Short and sweet.

When looking after children, whether they are yours or someone else’s, even a basic thank-you is rare.

Compliments are even rarer.

Today I am wearing a cobalt blue 1950s style summer dress. However, apparently it doesn’t quite cut it for my nearly 8 year old daughter.

‘Mummy, I don’t mean to be rude or anything’ (looks exactly like she’s going to say something rude) ‘but not those bits on the shoulders.’ ‘And one of them is folded over.’

I ask my eldest son. I get the scrunched nose and the ‘hmm yeah, don’t like them’.

If he who does not care about clothes is willing to pass judgement, then I’m definitely going to snip them off. They’re gone.

This experience doesn’t beat yesterday’s though. After two hours of swimming lessons, three sets of getting them through the showers (are you with me on why I want to go back to work?), I am sitting in my kitchen trying to get them to eat so that I can get on with cleaning up and get everyone to bed. Wine o’clock (or is it my laptop?) is calling.

This conversation with my youngest follows.

Me: ‘Come on, eat your fish, it’s good for your brain.’
(Thinks. Comes up with motivation through competition with siblings.)
Me: ‘It will help you learn to read faster.’
T is now eating.
Pauses. Looks hard at my face.
T: ‘Does it put those lines on your head?’

He's still a monkey.

He’s still a monkey.

Postscript: He did redeem himself later.

‘Daddy, Mummy is warmer than you. ‘She’s cuddlier than you’. ‘I love her more than you’.

You win some, you lose some…….

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Monkey worries.

Baby_ginger_monkey

My 4 year old is worried. His 5th birthday is in slightly less than four months time and his mother has done NO PLANNING AT ALL.

Apparently, he would like to go to the monkey sanctuary we went to last Summer. This one is going to be tricky given that it is in the Poitou-Charentes region of France and we live in England. Fail number one. So I offer him the chance to go to another zoo with monkeys.

T: No, mum it won’t be the right kind of monkeys. And I can’t have balloons! (wails)

Okaaay I think, I’m losing the thread here.

Me: You can have balloons at home.

T: No, because they won’t be the right balloons and they won’t be the same kind of monkeys! You need to get the cards out mum. Or NO-ONE is going to come! (I’m sorry, is this a wedding? Have I missed the fact this has been advertised in Tatler?)

Me: Shush T, just think of the Chima lego and the Ninja turtle things you’re going to get. Don’t worry about your birthday, it is a long time away.

T: But I don’t know, I haven’t seen the presents yet! (Er, no.)

T: (goes for complete change of tack) I want to go to Jambinos.

This is a soft play centre and if you’ve read my previous post on the subject, you know what I think about those. Easy win though I think.

Me: Ok, that’s fine, we can go there.

T: But last time, I got lost in the balls and I couldn’t find my way out! (becoming increasingly high pitched again)

Finally, the penny dropped. Did I mention it was bedtime? I gave in and called in the big guns. Dad.

I’m 40, this is my last child and I still don’t always realise when they’re playing me like a violin.

Death of the fairies.

My daughter has that look of Nanny McPhee at the moment.  In normal circumstances, if you can see past the attitude, which is almost a physical presence in itself, she’s all Rapunzel length blonde hair, broad grin and flashing Steve McQueen blue eyes.  At the moment though, all I can focus on is the one great big haggle tooth, going greyer by the day and hanging by a thread.  I am struggling to resist the urge to just reach over and give it a good hard tweak.  It’s a bit like that spot you shouldn’t pick at, but just can’t ignore.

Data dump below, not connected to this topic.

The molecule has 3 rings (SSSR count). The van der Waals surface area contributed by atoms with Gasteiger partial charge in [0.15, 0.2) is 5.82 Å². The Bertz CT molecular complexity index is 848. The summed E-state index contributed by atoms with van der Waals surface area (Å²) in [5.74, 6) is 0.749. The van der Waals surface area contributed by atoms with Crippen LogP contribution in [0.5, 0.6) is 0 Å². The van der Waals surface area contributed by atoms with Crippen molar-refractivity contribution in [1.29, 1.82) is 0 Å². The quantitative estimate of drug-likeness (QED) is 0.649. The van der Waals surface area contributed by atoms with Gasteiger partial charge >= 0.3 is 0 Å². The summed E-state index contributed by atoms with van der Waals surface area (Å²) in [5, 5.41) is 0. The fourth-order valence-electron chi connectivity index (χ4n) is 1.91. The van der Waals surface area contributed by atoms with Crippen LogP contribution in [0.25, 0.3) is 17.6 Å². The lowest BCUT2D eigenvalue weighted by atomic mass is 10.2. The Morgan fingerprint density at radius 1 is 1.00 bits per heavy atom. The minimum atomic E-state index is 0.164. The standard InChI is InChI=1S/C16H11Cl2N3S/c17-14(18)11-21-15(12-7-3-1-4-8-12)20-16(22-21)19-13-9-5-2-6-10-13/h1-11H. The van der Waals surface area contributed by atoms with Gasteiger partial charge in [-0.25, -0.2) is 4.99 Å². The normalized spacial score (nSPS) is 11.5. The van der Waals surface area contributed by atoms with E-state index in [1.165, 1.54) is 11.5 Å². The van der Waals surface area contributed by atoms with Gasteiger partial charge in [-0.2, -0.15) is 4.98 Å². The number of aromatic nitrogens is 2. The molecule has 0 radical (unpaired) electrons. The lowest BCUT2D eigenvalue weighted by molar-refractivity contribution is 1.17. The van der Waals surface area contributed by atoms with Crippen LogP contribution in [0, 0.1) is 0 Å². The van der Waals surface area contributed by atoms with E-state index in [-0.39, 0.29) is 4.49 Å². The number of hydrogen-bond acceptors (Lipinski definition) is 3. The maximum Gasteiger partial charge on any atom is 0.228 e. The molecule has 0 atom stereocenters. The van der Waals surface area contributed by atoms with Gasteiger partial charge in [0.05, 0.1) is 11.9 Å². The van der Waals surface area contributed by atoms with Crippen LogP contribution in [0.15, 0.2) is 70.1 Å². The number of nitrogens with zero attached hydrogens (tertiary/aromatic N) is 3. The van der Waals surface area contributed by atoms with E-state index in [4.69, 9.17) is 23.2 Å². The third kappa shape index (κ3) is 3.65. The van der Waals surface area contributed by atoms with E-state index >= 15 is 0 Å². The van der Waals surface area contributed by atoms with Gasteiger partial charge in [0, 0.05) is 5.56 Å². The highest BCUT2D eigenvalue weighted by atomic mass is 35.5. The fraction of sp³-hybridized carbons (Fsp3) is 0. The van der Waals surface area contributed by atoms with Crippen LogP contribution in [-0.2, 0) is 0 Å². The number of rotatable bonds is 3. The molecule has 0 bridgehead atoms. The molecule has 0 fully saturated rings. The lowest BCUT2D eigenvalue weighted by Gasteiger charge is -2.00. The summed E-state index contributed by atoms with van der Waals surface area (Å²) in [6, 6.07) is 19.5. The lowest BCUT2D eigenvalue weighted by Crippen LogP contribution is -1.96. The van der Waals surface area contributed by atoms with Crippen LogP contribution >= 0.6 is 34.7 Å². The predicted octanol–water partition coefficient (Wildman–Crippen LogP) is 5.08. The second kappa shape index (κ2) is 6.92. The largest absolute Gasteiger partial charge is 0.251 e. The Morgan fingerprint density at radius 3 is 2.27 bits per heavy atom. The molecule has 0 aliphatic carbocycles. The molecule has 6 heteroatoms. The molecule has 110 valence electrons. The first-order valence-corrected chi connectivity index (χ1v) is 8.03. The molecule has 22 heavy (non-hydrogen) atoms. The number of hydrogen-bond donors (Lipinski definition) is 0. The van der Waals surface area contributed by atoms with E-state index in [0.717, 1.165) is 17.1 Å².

When she sees that look come over my face, she bats me away and tells me to get off, in no uncertain terms. She knows quite well what I have in mind. I respond by telling her that the tooth fairy will be very slow to visit if she doesn’t get on with it.  She rolls her eyes and laughs. ‘Mum I am a bit OLD for that now you know.’ She’s 7 and I think I’ve managed to keep the fairies alive until very recently, but now they are definitely on their way out. I tell her that every time someone says they don’t believe, a fairy dies. I dramatise the death. The fairy’s light goes out, she gets paler and thinner, starving and in pain, clutching at her sides and groaning, she eventually collapses to the ground and fades into nothingness. And I tell her that everytime she says this, this will be all her fault.  Unfortunately she knows my sense of humour and just grins. I curse myself for not taking the opportunity to make the death gorier.

I love the fact that she has held on for this long.  Last year, her friends began to tease her for still believing in fairies. She was angry with me for keeping the myth alive and I didn’t know quite how to respond. Is it wrong to want to keep my little girl little for a bit longer? I dragged it out for a bit. On one occasion, she swallowed a tooth and was desperately upset that she wouldn’t get the cold hard cash that the fairy brings. Fortunately however, the tooth fairy is resourceful. She wrote a note explaining that one of her best friends the drain fairy had located the disappeared tooth after it had eventually made its way into the sewer, and had passed it on to her. It hadn’t been the most pleasant of jobs, but you know, friends do things for each other. When she found the note in the morning, C’s eyes lit up – and mine too.

She knows the truth – but we have reached an understanding now. She asks about the tooth fairy and about Father Christmas. A smile flickers over her face as I tease her with what is only ever a half answer.

Image

Photo of the Dan Baines Derbyshire ‘dead fairy’ from http://news.bbc.co.uk/1/hi/england/derbyshire/6545667.stm